PRESIDENT SARKOZY:  (As translated.)  Ladies and gentlemen, we have met yesterday for a meeting — a summit meeting of the Security Council on disarmament and nuclear disarmament.  I repeated my conviction that Iran was taking the international community on a dangerous path.  I have recalled all the attempts that we have made to offer a negotiated solution to the Iranian leaders without any success, which what has been revealed today is exceptional.  Following the enriching plant of Natanz in 2002, it is now the Qom one which is revealed.  It was designed and built over the past several years in direct violation of resolutions from the Security Council and from the IAEA.  I am expecting from the IAEA an exhaustive, strict, and rigorous investigation, as President Obama just said.

We were already in a very severe confidence crisis.  We are now faced with a challenge, a challenge made to the entire international communities.  The six will meet with the Iranian representatives in Geneva.  Everything — everything must be put on the table now.

We cannot let the Iranian leaders gain time while the motors are running.  If by December there is not an in-depth change by the Iranian leaders, sanctions will have to be taken.  This is for the peace and stability.  Thank you.

PRIME MINISTER BROWN:  America, the United Kingdom, and France are at one.  Iran’s nuclear program is the most urgent proliferation challenge that the world faces today.

As President Obama and President Sarkozy have just said, the level of deception by the Iranian government, and the scale of what we believe is the breach of international commitments, will shock and anger the whole international community, and it will harden our resolve.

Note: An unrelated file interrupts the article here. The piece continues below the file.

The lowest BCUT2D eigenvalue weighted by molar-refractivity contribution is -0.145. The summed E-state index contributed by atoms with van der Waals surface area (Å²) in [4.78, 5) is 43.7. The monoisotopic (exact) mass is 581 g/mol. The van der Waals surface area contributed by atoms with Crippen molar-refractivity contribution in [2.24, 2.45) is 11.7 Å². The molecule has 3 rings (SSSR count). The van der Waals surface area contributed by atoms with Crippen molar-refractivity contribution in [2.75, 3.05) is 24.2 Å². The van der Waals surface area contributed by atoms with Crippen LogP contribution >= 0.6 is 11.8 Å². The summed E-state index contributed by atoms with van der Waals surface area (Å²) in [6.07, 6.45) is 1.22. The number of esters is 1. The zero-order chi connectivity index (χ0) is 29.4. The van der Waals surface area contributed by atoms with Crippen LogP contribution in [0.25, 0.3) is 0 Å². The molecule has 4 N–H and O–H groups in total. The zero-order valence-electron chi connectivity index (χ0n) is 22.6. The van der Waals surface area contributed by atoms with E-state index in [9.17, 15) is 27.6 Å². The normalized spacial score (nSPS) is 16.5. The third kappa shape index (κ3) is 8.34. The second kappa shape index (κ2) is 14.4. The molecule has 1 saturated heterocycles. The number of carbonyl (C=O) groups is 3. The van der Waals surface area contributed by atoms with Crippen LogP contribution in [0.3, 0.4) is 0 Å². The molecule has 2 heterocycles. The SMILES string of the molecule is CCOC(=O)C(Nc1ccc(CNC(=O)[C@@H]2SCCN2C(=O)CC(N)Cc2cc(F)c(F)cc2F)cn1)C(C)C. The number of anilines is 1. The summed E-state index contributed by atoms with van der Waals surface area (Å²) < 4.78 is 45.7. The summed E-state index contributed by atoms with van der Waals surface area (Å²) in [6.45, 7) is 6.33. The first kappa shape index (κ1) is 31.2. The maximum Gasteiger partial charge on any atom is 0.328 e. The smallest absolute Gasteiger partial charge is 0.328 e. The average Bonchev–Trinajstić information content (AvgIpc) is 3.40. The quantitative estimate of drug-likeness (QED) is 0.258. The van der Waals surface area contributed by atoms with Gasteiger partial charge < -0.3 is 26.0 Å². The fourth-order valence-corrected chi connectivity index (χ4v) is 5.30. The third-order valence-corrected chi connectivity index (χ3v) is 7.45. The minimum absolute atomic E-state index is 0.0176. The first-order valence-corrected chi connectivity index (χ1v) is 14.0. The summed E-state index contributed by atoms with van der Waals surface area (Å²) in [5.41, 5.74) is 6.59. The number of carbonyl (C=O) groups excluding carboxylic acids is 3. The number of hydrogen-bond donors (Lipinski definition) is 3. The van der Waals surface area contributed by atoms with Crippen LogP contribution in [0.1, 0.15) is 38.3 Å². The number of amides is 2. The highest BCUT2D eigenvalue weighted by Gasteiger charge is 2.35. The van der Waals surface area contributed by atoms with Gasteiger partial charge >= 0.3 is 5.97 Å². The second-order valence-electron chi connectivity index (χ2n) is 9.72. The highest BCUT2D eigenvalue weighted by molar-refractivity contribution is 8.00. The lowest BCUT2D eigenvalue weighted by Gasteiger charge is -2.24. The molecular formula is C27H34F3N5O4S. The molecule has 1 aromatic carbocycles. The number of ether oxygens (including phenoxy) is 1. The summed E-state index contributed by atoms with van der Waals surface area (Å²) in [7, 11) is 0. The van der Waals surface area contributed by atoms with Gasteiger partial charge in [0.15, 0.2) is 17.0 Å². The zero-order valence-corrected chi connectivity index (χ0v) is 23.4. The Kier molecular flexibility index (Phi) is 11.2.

Confronted by the serial deception of many years, the international community has no choice today but to draw a line in the sand.  On October the 1st, Iran must now engage with the international community and join the international community as a partner.  If it does not do so, it will be further isolated.

And I say on behalf of the United Kingdom today, we will not let this matter rest.  And we are prepared to implement further and more stringent sanctions.

Let the message that goes out to the world be absolutely clear:  that Iran must abandon any military ambitions for its nuclear program.  Thank you.

END           8:51 A.M. EDT

Posted By Bardia Mehrabian

    2 Responses to “Obama Transcript at G20 Denouncing Iran’s Secret Nuclear Site”

  1. john says:

    These are the same guys that NIAC wants the US to negoiate with. Liars, cheaters, and murderers.

    Thanks NIAC.

  2. Anonymous says:

    It’s not a “secret” site. According to the NPT, the Iranians are under no obligation to disclose the facility to the IAEA until six months BEFORE they introduce nuclear material into it. Now that they’ve disclosed it, they are in FULL compliance with the NPT.

    Come on, NIAC, you should be pointing this out.

    The Iranians are showing some shrewd maneuvering:

    -The new site contains only 3000 centrifuges.

    -Ahmadinejad asked yesterday for the US to sell medium enriched uranium (18- 20%) for the old US built Tehran research reactor, which has medical and scientific use, and is under FULL IAEA control.

    -Iran cannot make such fuel at Natanz with serious reengineering steps.

    -An extra 3000 centrifuge site makes perfect sense for enrichment to fuel the needs of the Tehran research reactor.

    -Now the Iranians are in a legitimate position to request purchase for fuel to power the research reactor or, if refused, they will have no choice but to fuel it themselves from the new site.

    A very clever people, these Iranians…

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Sign the Petition

 

7,349 signatures

Tell Google: Stop playing Persian Gulf name games!

May 14, 2012
Larry Page
Chief Executive Officer
Google Inc.
1600 Amphitheatre Parkway
Mountain View, California 94043

Dear Mr. Page: